Throughout all of training camp and in every preseason game in which they played, Jonathan Marchessault, Reilly Smith, and Vadim Shipachyov played together. So when Shupavhyov was left off the roster to open the season, Marchessault and Smith were impacted as much as anyone. We spoke to Marchessault about the situation, how much he’s talked to Shipachyov, and much more.

It’s a little different, I’m guessing they kept us together during preseason just to kind of get the chemistry going. It’s obviously a weird scenario, there’s nothing you can do. I don’t think a lot of people know what’s going on or what’s going to happen, there’s a lot of question marks around it. -Reilly Smith

I’m not going to put any words for him but I know if I was in his shoes it would be a little bit of a frustrating experience. -Smith

Me and Shippy and Smitty were actually watching our video trying to get better trying to learn how to play together and then the season starts and Shippy is not there. So obviously it’s inconvenient, but that’s part of hockey there’s not much stability and that’s out of our control. -Marchessault

Golden Knights Name Six, Yes Six, Alternate Captains

Screw it, let’s just make em all alternates. (Photo Credit: SinBin.vegas Photographer Brandon Andreasen)

I know it’s unique, but then again everything about the NHL in Las Vegas is unique. The Golden Knights announced yesterday, that they’ll be going with a leadership core of six players. Normally, a team will award one Captain and two Alternate Captains. Vegas will have three home Alternate Captains and three different road Alternate Captains. The six leaders are; Deryk Engelland, Jason Garrison, James Neal, David Perron, Luca Sbisa, and Reilly Smith.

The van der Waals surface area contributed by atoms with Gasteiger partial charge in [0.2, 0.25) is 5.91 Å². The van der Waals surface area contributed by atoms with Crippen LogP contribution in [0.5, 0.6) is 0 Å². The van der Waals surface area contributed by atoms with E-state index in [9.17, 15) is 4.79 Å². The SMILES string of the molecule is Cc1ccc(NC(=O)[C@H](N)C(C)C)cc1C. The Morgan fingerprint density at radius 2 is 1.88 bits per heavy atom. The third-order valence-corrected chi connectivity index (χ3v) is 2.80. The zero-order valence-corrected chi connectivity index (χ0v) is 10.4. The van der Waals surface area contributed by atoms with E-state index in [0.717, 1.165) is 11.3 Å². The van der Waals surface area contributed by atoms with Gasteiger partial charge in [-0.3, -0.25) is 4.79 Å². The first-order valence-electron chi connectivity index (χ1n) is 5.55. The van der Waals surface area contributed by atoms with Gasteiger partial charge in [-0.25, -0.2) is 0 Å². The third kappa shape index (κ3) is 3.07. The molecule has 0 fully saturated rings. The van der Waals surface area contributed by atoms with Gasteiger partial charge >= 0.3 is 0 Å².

It’s pretty cool. It’s pretty exciting. You don’t need a letter on your jersey to be a leader. It’s an opportunity to do everything right on and off the ice and be a professional. I’m excited to to be part of that group. -David Perron

It’s definitely an honor. We have a great group of guys here . All of those other guys named will put a great leadership group together. Helps the young guys and guide this team. -James Neal

Getting picked for that is special but at the same time, there a lot of good quality guys, with some character on this team. -Luca Sbisa

It’s a great honor to wear it, but the guys in this room, there is a lot more leaders than just the guys that have the A’s on. Everyone in this room leads in their own little, certain ways. Which brings us closer and tighter as a group. -Deryk Engelland

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0 For 16 On The Power Play

At Friday’s practice, the Golden Knights spent a majority of their time working on the power play, specifically five on four. Obviously, we thought it was because Vegas was unsuccessful on their last 16 PP chances, but when asked, head coach Gerard Gallant disagreed.

It was planned, three or four days ago. So it wasn’t because we were 0 for 7 last night. -Gerard Gallant

The key word after Thursday’s preseason loss to Colorado was “simplify.”

We have to find our niche and simplify and have that five on five mentality. Sometimes when you’re unfamiliar you have to simplify and shoot the puck instead of making the extra pass.- Cody Eakin

Gallant agrees.

We tried to make the fancy plays, the crossing plays, and we weren’t shooting the puck. The last two or three power plays we started getting some point shots through and getting some rebounds. When you do that and establish a point shot, some of those seams open up later on. But it was slow, we weren’t attacking a lot on the power play. -Gallant